Most diazomethane explosions occur during its distillation. Hence diazomethane should not be distilled unless the need justifies it. An ether solution of diazomethane satisfactory for many uses can be prepared as described by Arndt,2 where nitrosomethylurea is added to a mixture of ether and 50% aqueous potassium hydroxide and the ether solution of diazomethane is subsequently decanted from the aqueous layer and dried over potassium hydroxide pellets (not sharp-edged sticks!). When distilled diazomethane is required, the alternative procedure of De Boer and Backer3 is particularly good because at no time is much diazomethane present in the distilling flask.
Both the toxicity and explosion hazards associated with diazomethane are discussed by Gutsche.4
2. If it is desired to determine the yield of diazomethane by titration, the receiver should be calibrated so that the volume of the distillate can be measured without the necessity of transferring to a graduated vessel.
3. The submitters have used equipment having all connections made with ungreased 29 / 42 ground-glass joints. This is contrary to previously recommended practice (Note 1). The submitters feel that ground-glass joints do not represent an added hazard, and that their use expedites the completion of consecutive runs. In the course of many preparations, however, a film of polymethylene was found to accumulate on the joints and prevent a tight fit. This film can be removed by a brief treatment with hot concentrated alkali and vigorous rubbing.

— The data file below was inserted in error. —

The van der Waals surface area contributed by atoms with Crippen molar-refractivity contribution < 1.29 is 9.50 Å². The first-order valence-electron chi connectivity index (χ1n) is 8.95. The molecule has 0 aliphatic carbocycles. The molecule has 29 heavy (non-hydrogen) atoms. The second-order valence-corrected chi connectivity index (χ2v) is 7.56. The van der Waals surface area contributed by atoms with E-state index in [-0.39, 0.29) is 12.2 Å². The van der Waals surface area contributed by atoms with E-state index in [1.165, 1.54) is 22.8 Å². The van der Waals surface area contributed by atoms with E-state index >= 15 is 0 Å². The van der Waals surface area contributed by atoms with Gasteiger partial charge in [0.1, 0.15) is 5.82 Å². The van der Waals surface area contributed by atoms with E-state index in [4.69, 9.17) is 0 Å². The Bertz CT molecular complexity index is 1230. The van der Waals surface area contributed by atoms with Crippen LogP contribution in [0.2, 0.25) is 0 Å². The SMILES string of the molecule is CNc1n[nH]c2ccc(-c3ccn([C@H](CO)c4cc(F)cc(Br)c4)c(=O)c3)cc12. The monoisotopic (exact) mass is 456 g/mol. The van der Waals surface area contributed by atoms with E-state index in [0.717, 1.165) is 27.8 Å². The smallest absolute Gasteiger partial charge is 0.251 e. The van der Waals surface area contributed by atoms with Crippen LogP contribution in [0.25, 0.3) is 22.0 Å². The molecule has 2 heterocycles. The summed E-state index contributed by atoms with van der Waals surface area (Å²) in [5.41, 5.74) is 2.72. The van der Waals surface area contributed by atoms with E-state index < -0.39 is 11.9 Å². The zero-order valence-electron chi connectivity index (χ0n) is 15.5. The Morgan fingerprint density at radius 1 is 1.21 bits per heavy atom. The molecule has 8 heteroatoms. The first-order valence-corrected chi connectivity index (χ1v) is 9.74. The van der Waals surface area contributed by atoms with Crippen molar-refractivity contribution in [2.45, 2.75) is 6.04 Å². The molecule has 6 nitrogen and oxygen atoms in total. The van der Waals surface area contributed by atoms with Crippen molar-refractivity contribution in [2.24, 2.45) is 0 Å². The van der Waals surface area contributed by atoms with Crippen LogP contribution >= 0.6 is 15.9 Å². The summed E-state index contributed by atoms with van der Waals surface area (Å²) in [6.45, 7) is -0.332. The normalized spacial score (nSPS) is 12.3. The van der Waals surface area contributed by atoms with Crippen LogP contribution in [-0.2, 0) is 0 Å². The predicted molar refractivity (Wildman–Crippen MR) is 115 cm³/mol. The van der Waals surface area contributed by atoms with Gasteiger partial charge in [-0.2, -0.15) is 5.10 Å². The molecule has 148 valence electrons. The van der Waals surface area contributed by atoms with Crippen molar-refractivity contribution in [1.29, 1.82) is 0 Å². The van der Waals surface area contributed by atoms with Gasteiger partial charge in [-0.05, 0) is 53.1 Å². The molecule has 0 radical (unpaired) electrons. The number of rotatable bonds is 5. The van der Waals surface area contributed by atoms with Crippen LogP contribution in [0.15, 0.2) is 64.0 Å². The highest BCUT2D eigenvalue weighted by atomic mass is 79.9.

In some forty preparations made by the submitters, one explosion occurred which was attributed to the cracking of the adapter tube during the distillation. The adapter and the drying tube were disintegrated, but the receiver and the contents of the distilling flask were not affected, indicating a local detonation that was not sustained.
The checkers did not use glassware with ground-glass joints. New unmarked flasks and condenser were used which were connected together with fire-polished glass tubing and rubber stoppers.
4. Practical grade 2-(2-ethoxyethoxy)ethanol (Matheson, Coleman and Bell) can be used without further treatment. In a few preparations, the submitters encountered difficulty with the formation of a very stiff gel of disodium terephthalate in the flask during distillation. In one case, this difficulty was traced to the use of an old bottle of 2-(2-ethoxyethoxy)ethanol from another source.
This relatively large volume of cosolvent was found to give optimum yields. The submitters have found that the evolution of diazomethane from a stirred suspension of the reagent in ether and 40% aqueous sodium hydroxide is extremely slow and incomplete.
5. The use of more concentrated solutions of potassium hydroxide gave somewhat lower yields.
6. Caution! It is extremely important that the flask contents be cooled to at least 0°. The reaction is rapid and a considerable amount of diazomethane is generated at this temperature.